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SOC2330: Sociology of Religion: Religion or Theorist?

Religion or Theorist?

For this course, you have the option of choosing either a major religion or a significant theorist in the sociology of religion.  While the process for each is similar, there are some differences that you'll need to take into account.  

The following boxes outline how to start your research, based on the path you choose:

Researching Religions

Religions

Once you have chosen the religion that you will need to learn more about its history, beliefs and followers.  

Getting Started:

Many of these questions can be addressed with one or more of the Library's print resources, which include religious reference works (encyclopedias, dictionaries, etc.) or books in our circulating collection (that you can take home).

In the Finding Books & Media section of this guide, you'll find a few selected titles to get started with, including Encyclopedia of Religion (Ref. BL31.E46 1986). 

You can also search the Online Catalog using the name of your religion and the word 'history', to see what other titles we have (for instance, Scientology history).

In general, you'll want to look at more than one source, to get the 'big picture', so be sure to find multiple books that discuss your religion.

Next Steps:

Once you've explored one (or more!) print resources, you may still need to fill in some of information needed for your assignment.  That's where scholarly articles can come into play.  

A list of suggested databases can be found under the Finding Articles section of this guide, although I would recommend starting with the following to find information on your religion:

I would recommend starting with just one keyword (your religion) and narrowing with additional keywords or by Subject (on the left in EBSCO and the right in ProQuest).  Also limit your results to scholarly articles, which tend to focus on specific aspects of a topic but may still provide an overview of your religion.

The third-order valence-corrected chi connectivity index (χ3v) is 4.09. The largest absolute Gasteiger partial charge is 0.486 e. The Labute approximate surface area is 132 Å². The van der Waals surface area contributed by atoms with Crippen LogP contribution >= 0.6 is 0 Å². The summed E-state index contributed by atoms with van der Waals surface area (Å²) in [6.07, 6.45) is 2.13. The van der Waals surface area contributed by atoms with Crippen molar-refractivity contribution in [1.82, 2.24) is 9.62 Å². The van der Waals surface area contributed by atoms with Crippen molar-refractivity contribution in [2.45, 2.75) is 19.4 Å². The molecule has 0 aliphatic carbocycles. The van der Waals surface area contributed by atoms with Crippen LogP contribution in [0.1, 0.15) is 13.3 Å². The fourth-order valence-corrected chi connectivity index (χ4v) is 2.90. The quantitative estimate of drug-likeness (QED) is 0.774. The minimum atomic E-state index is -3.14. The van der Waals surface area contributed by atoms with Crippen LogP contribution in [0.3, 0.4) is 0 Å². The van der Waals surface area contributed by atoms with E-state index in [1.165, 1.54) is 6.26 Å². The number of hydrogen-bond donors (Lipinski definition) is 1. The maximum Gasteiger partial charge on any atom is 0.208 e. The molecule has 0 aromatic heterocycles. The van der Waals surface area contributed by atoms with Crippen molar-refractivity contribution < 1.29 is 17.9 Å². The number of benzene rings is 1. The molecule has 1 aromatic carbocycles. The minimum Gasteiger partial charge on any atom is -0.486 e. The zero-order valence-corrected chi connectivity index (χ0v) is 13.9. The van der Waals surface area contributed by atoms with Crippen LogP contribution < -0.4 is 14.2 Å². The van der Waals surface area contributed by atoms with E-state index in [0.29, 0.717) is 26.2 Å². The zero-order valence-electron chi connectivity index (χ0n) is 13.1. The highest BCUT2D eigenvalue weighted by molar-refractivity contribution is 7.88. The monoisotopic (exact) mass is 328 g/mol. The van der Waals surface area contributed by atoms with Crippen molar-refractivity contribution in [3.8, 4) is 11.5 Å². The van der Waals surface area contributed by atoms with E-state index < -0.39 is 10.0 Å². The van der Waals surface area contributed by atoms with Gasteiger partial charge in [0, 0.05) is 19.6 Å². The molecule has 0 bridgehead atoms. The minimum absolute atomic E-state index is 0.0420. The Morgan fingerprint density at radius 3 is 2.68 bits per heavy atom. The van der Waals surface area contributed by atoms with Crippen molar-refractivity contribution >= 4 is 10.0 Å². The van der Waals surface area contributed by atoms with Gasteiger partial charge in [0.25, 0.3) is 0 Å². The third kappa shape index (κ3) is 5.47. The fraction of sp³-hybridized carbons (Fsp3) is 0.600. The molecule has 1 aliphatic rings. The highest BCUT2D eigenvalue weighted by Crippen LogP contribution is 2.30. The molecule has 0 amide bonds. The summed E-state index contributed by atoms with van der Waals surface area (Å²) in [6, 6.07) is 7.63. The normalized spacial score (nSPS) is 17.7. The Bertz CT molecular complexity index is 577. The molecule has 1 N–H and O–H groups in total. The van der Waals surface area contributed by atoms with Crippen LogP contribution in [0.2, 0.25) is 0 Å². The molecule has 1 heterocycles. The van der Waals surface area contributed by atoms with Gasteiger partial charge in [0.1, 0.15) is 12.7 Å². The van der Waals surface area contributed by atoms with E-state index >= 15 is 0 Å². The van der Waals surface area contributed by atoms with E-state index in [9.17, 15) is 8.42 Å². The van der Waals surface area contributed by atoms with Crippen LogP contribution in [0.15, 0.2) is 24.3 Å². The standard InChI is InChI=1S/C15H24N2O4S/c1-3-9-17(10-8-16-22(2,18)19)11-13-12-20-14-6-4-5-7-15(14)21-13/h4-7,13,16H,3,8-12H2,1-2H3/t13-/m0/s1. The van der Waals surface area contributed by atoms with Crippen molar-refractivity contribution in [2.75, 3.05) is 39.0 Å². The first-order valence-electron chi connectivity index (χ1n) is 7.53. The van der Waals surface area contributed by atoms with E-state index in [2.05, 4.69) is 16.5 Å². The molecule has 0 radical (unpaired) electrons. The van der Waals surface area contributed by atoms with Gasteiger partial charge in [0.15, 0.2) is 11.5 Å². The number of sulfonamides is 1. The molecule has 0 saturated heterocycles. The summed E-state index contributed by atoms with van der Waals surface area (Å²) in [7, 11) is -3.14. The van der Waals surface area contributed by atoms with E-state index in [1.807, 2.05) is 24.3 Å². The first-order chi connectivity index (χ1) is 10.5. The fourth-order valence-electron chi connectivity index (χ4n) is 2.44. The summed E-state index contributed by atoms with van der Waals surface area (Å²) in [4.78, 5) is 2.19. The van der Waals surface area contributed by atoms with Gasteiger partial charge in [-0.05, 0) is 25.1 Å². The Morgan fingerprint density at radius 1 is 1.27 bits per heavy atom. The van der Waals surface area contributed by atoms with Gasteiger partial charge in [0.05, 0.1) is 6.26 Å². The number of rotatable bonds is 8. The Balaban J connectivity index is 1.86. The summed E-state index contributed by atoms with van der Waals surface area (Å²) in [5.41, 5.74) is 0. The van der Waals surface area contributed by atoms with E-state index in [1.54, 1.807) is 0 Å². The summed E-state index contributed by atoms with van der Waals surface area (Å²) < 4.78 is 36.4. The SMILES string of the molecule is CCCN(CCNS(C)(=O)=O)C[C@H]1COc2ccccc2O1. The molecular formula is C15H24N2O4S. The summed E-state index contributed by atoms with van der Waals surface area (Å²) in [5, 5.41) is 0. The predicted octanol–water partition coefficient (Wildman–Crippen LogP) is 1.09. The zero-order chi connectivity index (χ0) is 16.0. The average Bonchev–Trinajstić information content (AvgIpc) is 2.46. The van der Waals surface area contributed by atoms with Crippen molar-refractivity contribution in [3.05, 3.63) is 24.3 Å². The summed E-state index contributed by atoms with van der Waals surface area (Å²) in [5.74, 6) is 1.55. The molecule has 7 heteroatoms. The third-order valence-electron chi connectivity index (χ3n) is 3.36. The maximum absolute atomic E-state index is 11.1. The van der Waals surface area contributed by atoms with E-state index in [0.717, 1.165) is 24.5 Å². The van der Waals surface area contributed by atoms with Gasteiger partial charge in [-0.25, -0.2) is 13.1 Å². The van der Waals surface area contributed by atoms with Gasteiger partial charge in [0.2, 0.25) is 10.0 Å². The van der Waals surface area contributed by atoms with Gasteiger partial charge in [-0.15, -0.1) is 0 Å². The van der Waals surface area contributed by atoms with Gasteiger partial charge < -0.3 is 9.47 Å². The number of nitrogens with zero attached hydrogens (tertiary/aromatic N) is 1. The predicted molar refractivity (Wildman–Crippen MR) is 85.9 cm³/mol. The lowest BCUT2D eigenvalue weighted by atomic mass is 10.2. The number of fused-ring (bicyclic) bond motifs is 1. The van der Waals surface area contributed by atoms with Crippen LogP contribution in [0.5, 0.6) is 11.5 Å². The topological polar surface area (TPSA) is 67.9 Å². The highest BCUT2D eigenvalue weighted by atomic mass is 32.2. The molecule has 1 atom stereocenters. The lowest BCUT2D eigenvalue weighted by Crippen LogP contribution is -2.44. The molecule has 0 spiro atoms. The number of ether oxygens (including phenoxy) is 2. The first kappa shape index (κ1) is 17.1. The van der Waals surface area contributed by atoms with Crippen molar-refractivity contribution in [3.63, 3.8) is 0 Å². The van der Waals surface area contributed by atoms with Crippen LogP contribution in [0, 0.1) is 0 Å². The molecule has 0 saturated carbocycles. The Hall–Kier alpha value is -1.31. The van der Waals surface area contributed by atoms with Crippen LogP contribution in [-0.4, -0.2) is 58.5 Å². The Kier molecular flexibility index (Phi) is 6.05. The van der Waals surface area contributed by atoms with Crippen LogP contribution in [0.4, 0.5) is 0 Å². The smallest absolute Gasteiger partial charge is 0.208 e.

Researching Theorists

Theorists

After choosing your theorist, your goal will be to learn as much about that individual's thoughts about religion, and how these thoughts relate to the world in which they lived.

Getting Started:

One of the easiest places to find information about individuals (ancient to the present) is through the Library's Biography Reference Bank database.  A simple name search should bring up at least one biography, as well as links to article and book citations by and about the individual.

After gathering your basic biographical information, limit your results using relevant keywords (religion, exchange theory, social stratification, etc.) to focus on specific aspects of your theorist.

Next Steps:

Following your initial search, you should look in other biographical sources to both compare and expand on the information that you've already found.  The Library's print collection contains a number of good resources, which include religious reference works (encyclopedias, dictionaries, etc.) or books in our circulating collection (that you can take home).

In the Finding Books & Media section of this guide, you'll find a few selected titles to get started with, including Encyclopedia of Religion (Ref. BL31.E46 1986). 

You can also search the Online Catalog using the name of your theorist and keywords like religion, social stratification, or exchange theory (ie, terms that sum up what you're looking for).

In general, you'll want to look at more than one source, to get the 'big picture', so be sure to find multiple books that discuss your theorist's beliefs/life.

Finally:

Once you've explored one (or more!) print resources, you may still need to fill in some of information needed for your assignment.  That's where scholarly articles can come into play.  

A list of suggested databases can be found under the Finding Articles section of this guide, although I would recommend starting with the following to find information on your theorist:

I would recommend starting with the name of your theorist, then narrowing with additional keywords or by Subject (on the left in EBSCO and the right in ProQuest).  Also limit your results to scholarly articles, to make sure that you're getting research-based resources.